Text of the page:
@DavePhD It doesn't work that way at all. The large majority of observable space does not have anything in it, as far as we can tell. This is where we see CMB. The rest are tiny dots we call stars/galaxies/nebulae etc. which obviously block CMB which is a background radiation. That said, the radiation distribution itself doesn't seem to have "halos" around stars. See also: pic of this, Wikipedia
    – Sklivvz
    Jun 8, 2016 at 13:46
  • 1
    @Sklivvz It seems like you're just repeating my comment. We're both saying that galaxy clusters (where they exist) block the CMB radiation. We're both contradicting the part of the answer that says "there cannot be any shadows in any direction".
    – DavePhD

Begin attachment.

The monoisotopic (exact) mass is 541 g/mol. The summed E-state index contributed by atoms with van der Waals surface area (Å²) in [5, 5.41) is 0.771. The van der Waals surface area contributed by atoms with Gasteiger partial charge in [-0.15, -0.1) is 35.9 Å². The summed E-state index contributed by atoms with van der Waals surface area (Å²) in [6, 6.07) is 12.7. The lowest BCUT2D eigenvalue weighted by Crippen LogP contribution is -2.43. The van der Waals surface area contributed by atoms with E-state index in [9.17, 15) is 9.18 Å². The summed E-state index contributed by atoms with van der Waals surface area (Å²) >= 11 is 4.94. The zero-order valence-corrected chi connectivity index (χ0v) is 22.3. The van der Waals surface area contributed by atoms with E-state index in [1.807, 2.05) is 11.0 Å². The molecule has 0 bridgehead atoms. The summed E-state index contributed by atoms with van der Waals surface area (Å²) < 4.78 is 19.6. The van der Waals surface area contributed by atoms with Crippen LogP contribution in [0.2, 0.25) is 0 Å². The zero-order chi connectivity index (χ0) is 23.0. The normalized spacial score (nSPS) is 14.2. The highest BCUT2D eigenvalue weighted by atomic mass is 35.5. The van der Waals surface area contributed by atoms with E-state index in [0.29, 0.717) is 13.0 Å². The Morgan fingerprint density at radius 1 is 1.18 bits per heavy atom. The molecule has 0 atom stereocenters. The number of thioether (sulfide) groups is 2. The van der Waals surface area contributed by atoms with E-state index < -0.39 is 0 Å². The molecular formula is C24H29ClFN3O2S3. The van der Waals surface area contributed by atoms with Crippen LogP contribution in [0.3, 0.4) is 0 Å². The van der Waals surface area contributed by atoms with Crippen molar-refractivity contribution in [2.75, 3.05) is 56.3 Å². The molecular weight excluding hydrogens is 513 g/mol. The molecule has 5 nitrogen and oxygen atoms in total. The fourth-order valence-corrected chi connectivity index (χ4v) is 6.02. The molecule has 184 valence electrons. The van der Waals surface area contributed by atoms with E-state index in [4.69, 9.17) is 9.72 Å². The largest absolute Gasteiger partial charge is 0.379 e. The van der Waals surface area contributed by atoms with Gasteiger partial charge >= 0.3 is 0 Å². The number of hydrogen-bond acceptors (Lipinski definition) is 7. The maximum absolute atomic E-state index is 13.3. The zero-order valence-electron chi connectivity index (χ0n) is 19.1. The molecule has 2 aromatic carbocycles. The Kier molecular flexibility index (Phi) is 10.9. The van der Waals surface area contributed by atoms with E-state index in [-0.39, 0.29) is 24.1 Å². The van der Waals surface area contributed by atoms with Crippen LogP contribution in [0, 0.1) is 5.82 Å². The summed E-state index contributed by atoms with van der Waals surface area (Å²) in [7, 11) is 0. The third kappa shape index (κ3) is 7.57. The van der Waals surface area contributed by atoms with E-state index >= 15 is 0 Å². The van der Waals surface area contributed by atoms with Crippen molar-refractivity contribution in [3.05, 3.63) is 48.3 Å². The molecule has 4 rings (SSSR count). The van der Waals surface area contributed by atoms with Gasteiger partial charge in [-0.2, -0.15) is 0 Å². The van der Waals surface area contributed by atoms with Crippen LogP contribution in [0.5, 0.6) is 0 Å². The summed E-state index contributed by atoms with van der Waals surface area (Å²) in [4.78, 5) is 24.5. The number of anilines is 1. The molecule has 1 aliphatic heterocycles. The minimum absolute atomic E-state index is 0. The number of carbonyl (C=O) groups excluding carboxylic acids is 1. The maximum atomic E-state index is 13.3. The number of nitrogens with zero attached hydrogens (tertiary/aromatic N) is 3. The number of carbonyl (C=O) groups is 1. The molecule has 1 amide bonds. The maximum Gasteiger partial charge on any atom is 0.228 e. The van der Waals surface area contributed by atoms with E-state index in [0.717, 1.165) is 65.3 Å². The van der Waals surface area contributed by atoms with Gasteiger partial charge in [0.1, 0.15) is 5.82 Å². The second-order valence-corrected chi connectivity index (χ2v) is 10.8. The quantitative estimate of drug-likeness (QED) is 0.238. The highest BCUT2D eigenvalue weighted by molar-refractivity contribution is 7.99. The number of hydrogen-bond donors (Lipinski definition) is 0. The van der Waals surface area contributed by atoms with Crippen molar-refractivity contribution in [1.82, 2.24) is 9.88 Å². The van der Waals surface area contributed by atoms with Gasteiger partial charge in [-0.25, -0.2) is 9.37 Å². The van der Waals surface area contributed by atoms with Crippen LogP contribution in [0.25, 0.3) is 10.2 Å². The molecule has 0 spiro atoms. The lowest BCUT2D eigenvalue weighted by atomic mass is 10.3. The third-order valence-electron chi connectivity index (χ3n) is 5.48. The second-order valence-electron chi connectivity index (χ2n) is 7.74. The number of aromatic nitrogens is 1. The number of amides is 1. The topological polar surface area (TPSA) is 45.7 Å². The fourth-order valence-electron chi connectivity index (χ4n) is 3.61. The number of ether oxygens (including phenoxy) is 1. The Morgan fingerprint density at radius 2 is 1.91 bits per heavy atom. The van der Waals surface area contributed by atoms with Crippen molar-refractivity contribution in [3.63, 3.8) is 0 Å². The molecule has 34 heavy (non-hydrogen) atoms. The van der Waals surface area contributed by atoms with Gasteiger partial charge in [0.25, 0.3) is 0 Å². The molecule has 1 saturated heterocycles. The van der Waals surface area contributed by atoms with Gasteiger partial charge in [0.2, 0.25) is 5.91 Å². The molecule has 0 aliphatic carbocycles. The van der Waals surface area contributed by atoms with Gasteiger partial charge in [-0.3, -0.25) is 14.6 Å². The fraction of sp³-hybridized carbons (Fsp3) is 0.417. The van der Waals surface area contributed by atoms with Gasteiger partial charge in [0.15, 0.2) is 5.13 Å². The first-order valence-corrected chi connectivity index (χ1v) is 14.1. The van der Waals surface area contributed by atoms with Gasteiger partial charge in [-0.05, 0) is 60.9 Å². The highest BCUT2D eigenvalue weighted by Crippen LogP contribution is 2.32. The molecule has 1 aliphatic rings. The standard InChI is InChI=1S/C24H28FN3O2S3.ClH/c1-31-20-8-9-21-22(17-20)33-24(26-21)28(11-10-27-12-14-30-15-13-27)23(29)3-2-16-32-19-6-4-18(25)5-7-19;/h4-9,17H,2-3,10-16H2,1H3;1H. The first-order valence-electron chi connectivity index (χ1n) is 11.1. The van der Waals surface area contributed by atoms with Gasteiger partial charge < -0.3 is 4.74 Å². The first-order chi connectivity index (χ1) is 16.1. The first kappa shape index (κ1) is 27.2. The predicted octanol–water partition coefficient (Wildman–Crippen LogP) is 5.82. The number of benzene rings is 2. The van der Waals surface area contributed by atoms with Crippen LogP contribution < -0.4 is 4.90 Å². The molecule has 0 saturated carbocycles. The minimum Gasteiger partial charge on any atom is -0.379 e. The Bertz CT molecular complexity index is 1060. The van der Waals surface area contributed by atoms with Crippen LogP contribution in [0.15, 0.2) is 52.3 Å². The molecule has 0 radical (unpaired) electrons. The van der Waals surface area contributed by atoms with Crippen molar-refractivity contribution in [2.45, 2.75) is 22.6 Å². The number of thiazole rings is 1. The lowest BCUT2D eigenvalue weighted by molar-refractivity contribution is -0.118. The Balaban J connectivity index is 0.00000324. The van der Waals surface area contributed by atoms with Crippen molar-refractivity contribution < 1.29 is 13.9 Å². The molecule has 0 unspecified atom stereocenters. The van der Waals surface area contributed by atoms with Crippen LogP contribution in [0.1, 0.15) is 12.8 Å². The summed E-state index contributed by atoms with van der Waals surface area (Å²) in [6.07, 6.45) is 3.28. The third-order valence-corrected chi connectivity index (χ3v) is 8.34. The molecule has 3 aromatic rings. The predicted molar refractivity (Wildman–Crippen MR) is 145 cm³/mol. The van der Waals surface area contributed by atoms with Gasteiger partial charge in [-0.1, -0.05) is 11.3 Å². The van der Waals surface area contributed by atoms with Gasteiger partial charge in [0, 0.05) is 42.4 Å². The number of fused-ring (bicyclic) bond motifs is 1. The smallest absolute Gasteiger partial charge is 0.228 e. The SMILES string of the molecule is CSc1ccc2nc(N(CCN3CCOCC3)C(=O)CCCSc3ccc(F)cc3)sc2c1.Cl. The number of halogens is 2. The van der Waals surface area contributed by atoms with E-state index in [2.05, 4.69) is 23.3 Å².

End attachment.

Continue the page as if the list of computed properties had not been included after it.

Jun 8, 2016 at 14:05
  • 2
    Nope, there cannot be (and there aren't) any "shadows" in the background radiation. There are only items in the foreground. The answer refers to the period before there were any items and explicitly says there cannot be anything outside the big bang. What you refer to is inside. It's tricky, but the answer is correct -- just hard to interpret.
    – Sklivvz
    Jun 8, 2016 at 14:22
  • 2
    @Sklivvz Science Daily words it as "cast shadows on the microwave background", but I would word it as "galaxies cast shadows on the Earth with respect to the microwave background" or "galaxies block the path of microwaves to Earth from distant points beyond".
    – DavePhD
    Jun 8, 2016 at 14:30

You must log in to answer this question.

Not the answer you're looking for? Browse other questions tagged .